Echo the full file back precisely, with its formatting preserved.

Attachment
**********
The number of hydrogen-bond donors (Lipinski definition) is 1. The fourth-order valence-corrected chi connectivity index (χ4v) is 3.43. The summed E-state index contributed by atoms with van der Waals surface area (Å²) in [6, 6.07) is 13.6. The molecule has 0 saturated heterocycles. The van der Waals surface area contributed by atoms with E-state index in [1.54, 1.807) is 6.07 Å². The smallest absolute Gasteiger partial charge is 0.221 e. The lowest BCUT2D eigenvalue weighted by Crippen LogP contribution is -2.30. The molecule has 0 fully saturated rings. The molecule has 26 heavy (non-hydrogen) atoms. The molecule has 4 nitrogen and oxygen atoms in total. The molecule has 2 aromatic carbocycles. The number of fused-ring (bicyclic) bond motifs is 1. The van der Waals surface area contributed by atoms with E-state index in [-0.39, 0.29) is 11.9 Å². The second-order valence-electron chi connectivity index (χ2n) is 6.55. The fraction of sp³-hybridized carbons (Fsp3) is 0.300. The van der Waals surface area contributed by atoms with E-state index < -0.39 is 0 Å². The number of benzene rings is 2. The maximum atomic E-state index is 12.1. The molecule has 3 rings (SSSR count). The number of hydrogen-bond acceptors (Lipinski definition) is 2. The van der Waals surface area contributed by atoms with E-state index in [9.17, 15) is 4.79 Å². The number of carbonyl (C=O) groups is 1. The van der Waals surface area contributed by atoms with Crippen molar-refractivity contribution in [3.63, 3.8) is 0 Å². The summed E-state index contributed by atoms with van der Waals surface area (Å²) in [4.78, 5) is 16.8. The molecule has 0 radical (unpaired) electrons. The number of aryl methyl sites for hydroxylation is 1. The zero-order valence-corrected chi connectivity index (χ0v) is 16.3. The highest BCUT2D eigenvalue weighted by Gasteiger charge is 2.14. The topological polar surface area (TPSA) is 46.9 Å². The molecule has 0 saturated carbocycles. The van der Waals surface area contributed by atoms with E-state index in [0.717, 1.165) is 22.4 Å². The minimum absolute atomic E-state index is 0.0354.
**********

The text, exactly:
The number of hydrogen-bond donors (Lipinski definition) is 1. The fourth-order valence-corrected chi connectivity index (χ4v) is 3.43. The summed E-state index contributed by atoms with van der Waals surface area (Å²) in [6, 6.07) is 13.6. The molecule has 0 saturated heterocycles. The van der Waals surface area contributed by atoms with E-state index in [1.54, 1.807) is 6.07 Å². The smallest absolute Gasteiger partial charge is 0.221 e. The lowest BCUT2D eigenvalue weighted by Crippen LogP contribution is -2.30. The molecule has 0 fully saturated rings. The molecule has 26 heavy (non-hydrogen) atoms. The molecule has 4 nitrogen and oxygen atoms in total. The molecule has 2 aromatic carbocycles. The number of fused-ring (bicyclic) bond motifs is 1. The van der Waals surface area contributed by atoms with E-state index in [-0.39, 0.29) is 11.9 Å². The second-order valence-electron chi connectivity index (χ2n) is 6.55. The fraction of sp³-hybridized carbons (Fsp3) is 0.300. The van der Waals surface area contributed by atoms with E-state index < -0.39 is 0 Å². The number of benzene rings is 2. The maximum atomic E-state index is 12.1. The molecule has 3 rings (SSSR count). The number of hydrogen-bond acceptors (Lipinski definition) is 2. The van der Waals surface area contributed by atoms with E-state index in [9.17, 15) is 4.79 Å². The number of carbonyl (C=O) groups is 1. The van der Waals surface area contributed by atoms with Crippen molar-refractivity contribution in [3.63, 3.8) is 0 Å². The summed E-state index contributed by atoms with van der Waals surface area (Å²) in [4.78, 5) is 16.8. The molecule has 0 radical (unpaired) electrons. The number of aryl methyl sites for hydroxylation is 1. The zero-order valence-corrected chi connectivity index (χ0v) is 16.3. The highest BCUT2D eigenvalue weighted by Gasteiger charge is 2.14. The topological polar surface area (TPSA) is 46.9 Å². The molecule has 0 saturated carbocycles. The van der Waals surface area contributed by atoms with E-state index in [0.717, 1.165) is 22.4 Å². The minimum absolute atomic E-state index is 0.0354.